The project was simple enough. Design a house using energy renewable principles using Google sketch up.Then a student approached me and asked ‘Can I use Minecraft instead?’ This is where the teacher dread runs through your veins. Really? What happens when another looks into my classroom and can see Minecraft on the Projector.
As eLearning coordinator I am constantly listening to teachers say ‘they are just using the computers to play Minecraft’ or ‘Minecraft is destroying my classroom’ (secretly I want to say well it could if you let them design a classroom using the program.
So I went with my gut feeling and said ‘Oh, why not. And while you are using it can you please create a demo to share with the rest of the class’.
So he did and it was pretty amazing we all managed to learn something about Minecraft.The engagement and level of achievement was encouraging enough for me to share it at a staff meeting.
The student explained how his design was energy efficient with the use of specific examples such as grey water systems for his vegetable patch, solar panels and the use of curtains to all save energy. Staff were very impressed with how he could explain how these worked using his design.
Sharing Success with Colleagues:
I wanted to share the success I had in my classroom in order to bring others to the same mindset about using Minecraft in their classroom. My intention for the staff meeting was:
- For this particular student to show what he learnt and explain his design of a house.
- Demonstrating that it is ok to let go of the control and that you do not need to know all of the technology.
- Try and highlight using student interest.
The Success Criteria:
- One teacher asks me to show them the assessment and a copy of student work.
- That one teacher shares that information with another teacher.
- A light bulb moment happens to a staff member and they can see how they could use it.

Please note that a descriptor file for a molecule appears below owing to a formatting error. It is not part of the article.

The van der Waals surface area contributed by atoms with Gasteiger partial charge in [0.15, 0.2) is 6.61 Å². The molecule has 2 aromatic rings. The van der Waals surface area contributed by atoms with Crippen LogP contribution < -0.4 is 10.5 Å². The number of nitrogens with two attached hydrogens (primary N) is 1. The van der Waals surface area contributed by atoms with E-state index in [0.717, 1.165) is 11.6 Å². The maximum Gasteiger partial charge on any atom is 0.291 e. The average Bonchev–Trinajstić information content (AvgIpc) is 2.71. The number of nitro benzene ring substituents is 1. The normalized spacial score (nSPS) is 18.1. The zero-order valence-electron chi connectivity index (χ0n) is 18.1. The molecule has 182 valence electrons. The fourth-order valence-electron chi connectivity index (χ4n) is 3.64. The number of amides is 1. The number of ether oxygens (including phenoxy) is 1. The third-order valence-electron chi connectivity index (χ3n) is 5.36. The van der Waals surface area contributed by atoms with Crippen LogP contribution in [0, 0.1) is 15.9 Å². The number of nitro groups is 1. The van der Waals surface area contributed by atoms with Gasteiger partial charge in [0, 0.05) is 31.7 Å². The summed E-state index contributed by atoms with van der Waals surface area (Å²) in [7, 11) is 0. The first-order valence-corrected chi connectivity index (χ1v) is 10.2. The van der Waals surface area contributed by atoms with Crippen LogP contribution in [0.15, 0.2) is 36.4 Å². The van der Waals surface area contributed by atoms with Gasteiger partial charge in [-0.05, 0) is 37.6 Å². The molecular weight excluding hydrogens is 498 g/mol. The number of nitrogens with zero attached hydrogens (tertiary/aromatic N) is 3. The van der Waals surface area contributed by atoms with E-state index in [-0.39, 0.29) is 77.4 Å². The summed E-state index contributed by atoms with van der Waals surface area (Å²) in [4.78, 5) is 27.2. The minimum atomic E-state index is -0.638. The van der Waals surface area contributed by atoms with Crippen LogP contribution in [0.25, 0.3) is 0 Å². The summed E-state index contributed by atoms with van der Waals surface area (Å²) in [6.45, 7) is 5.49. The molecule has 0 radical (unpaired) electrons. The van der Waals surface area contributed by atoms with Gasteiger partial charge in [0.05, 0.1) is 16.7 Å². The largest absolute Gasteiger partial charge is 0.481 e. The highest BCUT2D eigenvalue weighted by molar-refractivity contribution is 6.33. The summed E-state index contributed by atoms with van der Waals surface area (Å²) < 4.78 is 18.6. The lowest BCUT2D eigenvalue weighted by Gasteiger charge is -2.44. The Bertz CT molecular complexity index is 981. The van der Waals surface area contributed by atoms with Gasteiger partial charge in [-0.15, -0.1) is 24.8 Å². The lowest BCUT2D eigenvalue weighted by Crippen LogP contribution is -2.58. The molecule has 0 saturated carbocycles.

Examples of student work:
The top one is a high level student and the below is an entry level student who was learning how to use the program.
The success criteria was met, there was one student teacher sitting in that presentation. They were motivated to use it in their classroom with the supervising teacher watch a graduate demonstrate that it is fine to not know all of the technology and let the students teach you. That student teacher then shared this with another student teacher and it happened in another Science class. So the lightbulbs started to shine at school.
Guest Post by:
Jessica Satori – Brunswick Senior College, Victoria
Jess is a passionate educator who teaches Maths and Science to middle years students. She is Head of Science and eLearning Coach at her school. She believes strongly in the use of data to inform teaching, and collaborating with colleagues to benefits the students. Good collaboration takes away bad variation.
She is an enthusiastic and empathetic leader who has had significant experience in providing training and conducting professional development to different audiences. She creates supportive and structured environments that support teachers through a process of change.